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Europe frees the market for ugly fruits and vegetables

November 18, 2008

By Economist Dr. Eric Fruits, Econinternational

The BBC reports that the European Commission has scrapped rules that prevent oddly-sized or misshapen fruit and vegetables being sold in Europe. The EU’s agriculture commissioner called it “a new dawn for the curvy cucumber and the knobbly carrot.”

Proponents of the scrapped rules say they were introduced to ensure common EU standards.  Critics decried the rules as examples of Euro-madness.  If the rules were madness, then surely everyone would have voted to scrap the rules.  Instead, the BBC’s blog notes that that 16 countries–mainly the big fruit and vegetable producers–voted against scrapping the rules.

If the rules were such Euro-madness, why would 16 countries vote to continue the madness?

Economists know that there was a method to the madness: the rules were designed to increase food prices and, in turn, producers’ profits.

How can beautiful fruits and vegetables increase food prices?

Adam Smith noted that meetings of people in the same industry usually result in “some contrivance to raise prices.” The contrivance is usually some agreement to restrict output, thereby force consumers up their demand curves to pay higher prices.

In an article published by the Journal of Law and Economics, Eric Fruits and his co-authors show that many agricultural cartels in the U.S. raise the prices for their crops by imposing quality restrictions on output. Produce that is too small or misshapen is not allowed to be marketed by cartel members.  Such rules raise prices in two ways:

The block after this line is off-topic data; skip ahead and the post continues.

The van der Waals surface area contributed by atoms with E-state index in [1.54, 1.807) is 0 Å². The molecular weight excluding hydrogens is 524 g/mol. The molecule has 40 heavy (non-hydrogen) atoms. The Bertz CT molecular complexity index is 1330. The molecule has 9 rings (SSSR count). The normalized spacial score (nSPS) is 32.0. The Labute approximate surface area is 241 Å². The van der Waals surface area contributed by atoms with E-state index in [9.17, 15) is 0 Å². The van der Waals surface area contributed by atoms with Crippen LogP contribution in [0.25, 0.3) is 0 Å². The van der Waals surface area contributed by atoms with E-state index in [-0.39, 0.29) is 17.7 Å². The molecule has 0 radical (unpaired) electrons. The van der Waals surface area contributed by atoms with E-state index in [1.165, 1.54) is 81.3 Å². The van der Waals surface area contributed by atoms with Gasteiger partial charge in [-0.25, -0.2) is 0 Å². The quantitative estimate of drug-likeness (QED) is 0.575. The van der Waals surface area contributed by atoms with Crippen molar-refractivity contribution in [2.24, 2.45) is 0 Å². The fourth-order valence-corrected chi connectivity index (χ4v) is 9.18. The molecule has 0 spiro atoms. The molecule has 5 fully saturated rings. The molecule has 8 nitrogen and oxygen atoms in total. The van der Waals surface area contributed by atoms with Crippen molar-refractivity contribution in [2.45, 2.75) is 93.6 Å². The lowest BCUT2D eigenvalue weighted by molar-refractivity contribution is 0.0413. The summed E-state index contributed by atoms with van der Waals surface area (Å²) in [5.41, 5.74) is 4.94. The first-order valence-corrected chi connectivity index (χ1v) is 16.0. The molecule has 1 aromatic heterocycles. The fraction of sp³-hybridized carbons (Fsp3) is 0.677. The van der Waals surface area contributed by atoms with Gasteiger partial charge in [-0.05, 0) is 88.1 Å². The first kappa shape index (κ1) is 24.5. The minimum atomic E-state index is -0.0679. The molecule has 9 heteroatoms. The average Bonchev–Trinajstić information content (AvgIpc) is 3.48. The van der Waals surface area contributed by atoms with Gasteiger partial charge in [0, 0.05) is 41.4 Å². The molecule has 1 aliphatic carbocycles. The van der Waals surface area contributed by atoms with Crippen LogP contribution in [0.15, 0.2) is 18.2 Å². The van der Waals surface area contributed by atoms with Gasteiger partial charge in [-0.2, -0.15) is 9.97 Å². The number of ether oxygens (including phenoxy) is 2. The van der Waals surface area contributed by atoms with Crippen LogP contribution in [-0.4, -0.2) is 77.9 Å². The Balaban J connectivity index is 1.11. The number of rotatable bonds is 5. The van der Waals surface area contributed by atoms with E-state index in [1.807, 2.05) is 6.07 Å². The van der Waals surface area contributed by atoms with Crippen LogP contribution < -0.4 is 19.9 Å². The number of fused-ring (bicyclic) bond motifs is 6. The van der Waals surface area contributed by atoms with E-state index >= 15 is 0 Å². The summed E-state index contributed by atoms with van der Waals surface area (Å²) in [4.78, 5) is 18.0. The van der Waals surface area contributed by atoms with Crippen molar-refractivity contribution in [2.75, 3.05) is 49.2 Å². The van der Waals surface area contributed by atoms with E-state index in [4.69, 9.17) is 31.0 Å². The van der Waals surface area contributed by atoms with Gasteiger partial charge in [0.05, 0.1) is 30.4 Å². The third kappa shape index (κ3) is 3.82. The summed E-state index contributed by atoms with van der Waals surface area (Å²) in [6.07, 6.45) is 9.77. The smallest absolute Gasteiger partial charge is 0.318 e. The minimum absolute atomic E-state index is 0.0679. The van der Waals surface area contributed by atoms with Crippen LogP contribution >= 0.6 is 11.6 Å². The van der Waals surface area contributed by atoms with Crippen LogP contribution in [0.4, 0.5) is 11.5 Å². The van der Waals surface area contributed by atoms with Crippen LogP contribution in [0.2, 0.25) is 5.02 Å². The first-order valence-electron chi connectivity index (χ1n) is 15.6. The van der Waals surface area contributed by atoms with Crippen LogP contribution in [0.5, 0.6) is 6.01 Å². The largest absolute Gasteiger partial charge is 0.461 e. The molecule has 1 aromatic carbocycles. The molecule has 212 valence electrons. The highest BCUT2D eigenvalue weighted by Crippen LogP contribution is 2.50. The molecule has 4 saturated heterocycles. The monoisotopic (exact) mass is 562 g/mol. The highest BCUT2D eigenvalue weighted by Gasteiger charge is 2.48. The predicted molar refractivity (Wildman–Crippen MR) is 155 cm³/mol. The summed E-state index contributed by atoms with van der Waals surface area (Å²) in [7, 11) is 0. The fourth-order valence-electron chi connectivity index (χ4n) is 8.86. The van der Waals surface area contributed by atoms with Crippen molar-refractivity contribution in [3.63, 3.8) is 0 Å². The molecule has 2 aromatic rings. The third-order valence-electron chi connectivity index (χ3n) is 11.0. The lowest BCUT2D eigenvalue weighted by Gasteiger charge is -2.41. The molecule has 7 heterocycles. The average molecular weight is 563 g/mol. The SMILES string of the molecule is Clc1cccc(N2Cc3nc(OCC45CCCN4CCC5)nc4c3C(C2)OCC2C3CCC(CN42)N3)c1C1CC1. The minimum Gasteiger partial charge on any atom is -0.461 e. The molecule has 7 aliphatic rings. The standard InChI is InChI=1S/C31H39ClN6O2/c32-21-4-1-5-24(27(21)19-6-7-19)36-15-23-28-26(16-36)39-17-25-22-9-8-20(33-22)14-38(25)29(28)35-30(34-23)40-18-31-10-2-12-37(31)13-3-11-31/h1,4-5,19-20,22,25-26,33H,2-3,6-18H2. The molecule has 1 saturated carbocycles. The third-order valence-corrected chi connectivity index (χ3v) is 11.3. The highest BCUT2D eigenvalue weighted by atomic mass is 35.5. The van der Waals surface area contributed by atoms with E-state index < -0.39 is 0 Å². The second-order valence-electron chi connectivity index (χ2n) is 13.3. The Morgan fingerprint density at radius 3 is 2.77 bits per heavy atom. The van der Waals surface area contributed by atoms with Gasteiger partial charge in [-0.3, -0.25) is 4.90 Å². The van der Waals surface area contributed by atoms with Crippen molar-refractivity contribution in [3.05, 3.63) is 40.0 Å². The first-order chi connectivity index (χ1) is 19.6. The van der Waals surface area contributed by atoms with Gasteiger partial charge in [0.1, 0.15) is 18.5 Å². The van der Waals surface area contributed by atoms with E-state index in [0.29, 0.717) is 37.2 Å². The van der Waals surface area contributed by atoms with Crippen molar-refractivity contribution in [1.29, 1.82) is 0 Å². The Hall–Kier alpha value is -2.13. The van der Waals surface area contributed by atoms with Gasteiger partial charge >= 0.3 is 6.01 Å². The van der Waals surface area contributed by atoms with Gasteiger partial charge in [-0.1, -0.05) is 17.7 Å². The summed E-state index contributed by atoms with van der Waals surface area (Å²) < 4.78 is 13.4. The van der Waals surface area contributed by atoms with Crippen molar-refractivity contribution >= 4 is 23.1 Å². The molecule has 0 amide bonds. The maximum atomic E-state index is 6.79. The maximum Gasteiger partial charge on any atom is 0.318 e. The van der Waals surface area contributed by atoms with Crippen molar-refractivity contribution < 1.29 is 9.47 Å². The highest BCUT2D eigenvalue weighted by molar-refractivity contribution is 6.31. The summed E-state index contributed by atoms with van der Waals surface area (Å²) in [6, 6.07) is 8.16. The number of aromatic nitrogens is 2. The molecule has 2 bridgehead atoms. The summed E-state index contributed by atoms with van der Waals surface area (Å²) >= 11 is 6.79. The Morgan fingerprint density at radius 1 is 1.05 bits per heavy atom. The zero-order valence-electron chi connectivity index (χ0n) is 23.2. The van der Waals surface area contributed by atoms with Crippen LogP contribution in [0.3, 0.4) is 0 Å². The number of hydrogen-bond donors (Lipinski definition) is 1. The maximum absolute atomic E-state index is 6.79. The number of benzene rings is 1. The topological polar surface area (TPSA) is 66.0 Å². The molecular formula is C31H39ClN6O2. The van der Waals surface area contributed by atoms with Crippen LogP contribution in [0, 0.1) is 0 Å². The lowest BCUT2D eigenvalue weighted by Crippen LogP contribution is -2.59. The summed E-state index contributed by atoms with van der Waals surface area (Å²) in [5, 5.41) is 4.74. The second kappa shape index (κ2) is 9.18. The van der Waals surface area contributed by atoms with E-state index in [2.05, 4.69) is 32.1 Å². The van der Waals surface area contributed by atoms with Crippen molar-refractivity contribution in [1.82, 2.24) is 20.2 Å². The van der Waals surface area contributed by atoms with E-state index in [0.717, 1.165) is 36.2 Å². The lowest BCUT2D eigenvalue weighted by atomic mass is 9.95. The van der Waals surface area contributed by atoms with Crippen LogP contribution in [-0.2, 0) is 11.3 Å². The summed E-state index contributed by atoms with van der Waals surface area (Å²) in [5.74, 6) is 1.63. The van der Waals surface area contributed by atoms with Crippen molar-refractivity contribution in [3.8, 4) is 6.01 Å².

1. Higher quality produce is more desirable to consumers. Consumers are willing to pay more for a larger beautiful melon than for a small ugly one.

2. Because some produce does not “make the grade,” quality restrictions reduce the amount available for sale.  If only “large” melons can be marketed, then the total number of melons for sale shrinks. The reduced supply of produce results in higher prices.

  
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Discuss this article

Dave November 18, 2008

I would hate to see the criterea of for what is acceptable and unnacceptable fruit. That to me seems like a bureacratic mess.

Trevor November 18, 2008

This undoutably will hurt the organic farmers who do not use overdoses of chemicals to make the perfcet looking product. I think this EU example is a good sign of the perfect being the enemy of the good, or in this case the enemy of the food.

Max IV November 20, 2008

Perfect example of government over extending itself. Watch now as some in Oregon may want to join in.

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